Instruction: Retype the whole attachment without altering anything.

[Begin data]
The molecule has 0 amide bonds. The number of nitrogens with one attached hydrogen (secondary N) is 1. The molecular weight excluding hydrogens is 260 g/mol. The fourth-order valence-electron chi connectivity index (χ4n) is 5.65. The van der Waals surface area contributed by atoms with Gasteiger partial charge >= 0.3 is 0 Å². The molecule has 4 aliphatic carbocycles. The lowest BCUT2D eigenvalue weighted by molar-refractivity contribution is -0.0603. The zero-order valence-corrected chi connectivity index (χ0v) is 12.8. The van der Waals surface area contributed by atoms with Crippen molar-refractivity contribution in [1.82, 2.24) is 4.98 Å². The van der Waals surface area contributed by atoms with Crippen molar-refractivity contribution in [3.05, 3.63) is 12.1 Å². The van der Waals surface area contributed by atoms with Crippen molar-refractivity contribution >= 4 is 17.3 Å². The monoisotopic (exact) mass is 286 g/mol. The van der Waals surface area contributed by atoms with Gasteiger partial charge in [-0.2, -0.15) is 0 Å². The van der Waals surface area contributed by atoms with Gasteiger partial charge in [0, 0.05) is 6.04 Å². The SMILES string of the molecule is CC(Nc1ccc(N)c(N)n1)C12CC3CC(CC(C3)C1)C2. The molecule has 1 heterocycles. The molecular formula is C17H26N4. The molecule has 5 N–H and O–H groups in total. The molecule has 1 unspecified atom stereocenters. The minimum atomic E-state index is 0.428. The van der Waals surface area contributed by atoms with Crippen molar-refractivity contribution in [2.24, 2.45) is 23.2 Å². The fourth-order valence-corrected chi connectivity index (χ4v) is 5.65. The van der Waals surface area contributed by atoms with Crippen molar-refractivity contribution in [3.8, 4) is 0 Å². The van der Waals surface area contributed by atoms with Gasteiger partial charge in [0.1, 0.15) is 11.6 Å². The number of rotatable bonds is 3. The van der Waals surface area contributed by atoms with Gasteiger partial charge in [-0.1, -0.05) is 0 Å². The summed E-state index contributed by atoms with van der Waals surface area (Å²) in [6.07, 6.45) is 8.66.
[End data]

The molecule has 0 amide bonds. The number of nitrogens with one attached hydrogen (secondary N) is 1. The molecular weight excluding hydrogens is 260 g/mol. The fourth-order valence-electron chi connectivity index (χ4n) is 5.65. The van der Waals surface area contributed by atoms with Gasteiger partial charge >= 0.3 is 0 Å². The molecule has 4 aliphatic carbocycles. The lowest BCUT2D eigenvalue weighted by molar-refractivity contribution is -0.0603. The zero-order valence-corrected chi connectivity index (χ0v) is 12.8. The van der Waals surface area contributed by atoms with Crippen molar-refractivity contribution in [1.82, 2.24) is 4.98 Å². The van der Waals surface area contributed by atoms with Crippen molar-refractivity contribution in [3.05, 3.63) is 12.1 Å². The van der Waals surface area contributed by atoms with Crippen molar-refractivity contribution >= 4 is 17.3 Å². The monoisotopic (exact) mass is 286 g/mol. The van der Waals surface area contributed by atoms with Gasteiger partial charge in [-0.2, -0.15) is 0 Å². The van der Waals surface area contributed by atoms with Gasteiger partial charge in [0, 0.05) is 6.04 Å². The SMILES string of the molecule is CC(Nc1ccc(N)c(N)n1)C12CC3CC(CC(C3)C1)C2. The molecule has 1 heterocycles. The molecular formula is C17H26N4. The molecule has 5 N–H and O–H groups in total. The molecule has 1 unspecified atom stereocenters. The minimum atomic E-state index is 0.428. The van der Waals surface area contributed by atoms with Crippen molar-refractivity contribution in [2.24, 2.45) is 23.2 Å². The fourth-order valence-corrected chi connectivity index (χ4v) is 5.65. The van der Waals surface area contributed by atoms with Crippen molar-refractivity contribution in [3.8, 4) is 0 Å². The van der Waals surface area contributed by atoms with Gasteiger partial charge in [0.1, 0.15) is 11.6 Å². The number of rotatable bonds is 3. The van der Waals surface area contributed by atoms with Gasteiger partial charge in [-0.1, -0.05) is 0 Å². The summed E-state index contributed by atoms with van der Waals surface area (Å²) in [6.07, 6.45) is 8.66.